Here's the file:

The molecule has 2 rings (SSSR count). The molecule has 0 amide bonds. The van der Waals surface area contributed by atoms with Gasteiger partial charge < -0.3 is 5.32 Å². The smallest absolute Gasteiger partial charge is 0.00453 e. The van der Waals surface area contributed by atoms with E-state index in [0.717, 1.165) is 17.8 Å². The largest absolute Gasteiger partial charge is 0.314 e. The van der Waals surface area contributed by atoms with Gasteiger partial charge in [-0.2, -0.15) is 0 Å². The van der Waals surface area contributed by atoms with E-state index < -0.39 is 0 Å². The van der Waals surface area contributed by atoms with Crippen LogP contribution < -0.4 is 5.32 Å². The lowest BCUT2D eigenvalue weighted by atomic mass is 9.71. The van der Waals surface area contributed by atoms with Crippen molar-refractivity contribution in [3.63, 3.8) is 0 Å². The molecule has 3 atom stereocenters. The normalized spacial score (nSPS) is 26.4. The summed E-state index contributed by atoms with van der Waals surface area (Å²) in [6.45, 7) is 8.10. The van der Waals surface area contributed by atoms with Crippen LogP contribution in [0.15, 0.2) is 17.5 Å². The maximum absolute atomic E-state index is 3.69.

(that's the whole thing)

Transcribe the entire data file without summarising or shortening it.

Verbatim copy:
The molecule has 2 rings (SSSR count). The molecule has 0 amide bonds. The van der Waals surface area contributed by atoms with Gasteiger partial charge < -0.3 is 5.32 Å². The smallest absolute Gasteiger partial charge is 0.00453 e. The van der Waals surface area contributed by atoms with E-state index in [0.717, 1.165) is 17.8 Å². The largest absolute Gasteiger partial charge is 0.314 e. The van der Waals surface area contributed by atoms with Gasteiger partial charge in [-0.2, -0.15) is 0 Å². The van der Waals surface area contributed by atoms with E-state index < -0.39 is 0 Å². The van der Waals surface area contributed by atoms with Crippen LogP contribution < -0.4 is 5.32 Å². The lowest BCUT2D eigenvalue weighted by atomic mass is 9.71. The van der Waals surface area contributed by atoms with Crippen molar-refractivity contribution in [3.63, 3.8) is 0 Å². The molecule has 3 atom stereocenters. The normalized spacial score (nSPS) is 26.4. The summed E-state index contributed by atoms with van der Waals surface area (Å²) in [6.45, 7) is 8.10. The van der Waals surface area contributed by atoms with Crippen LogP contribution in [0.15, 0.2) is 17.5 Å². The maximum absolute atomic E-state index is 3.69.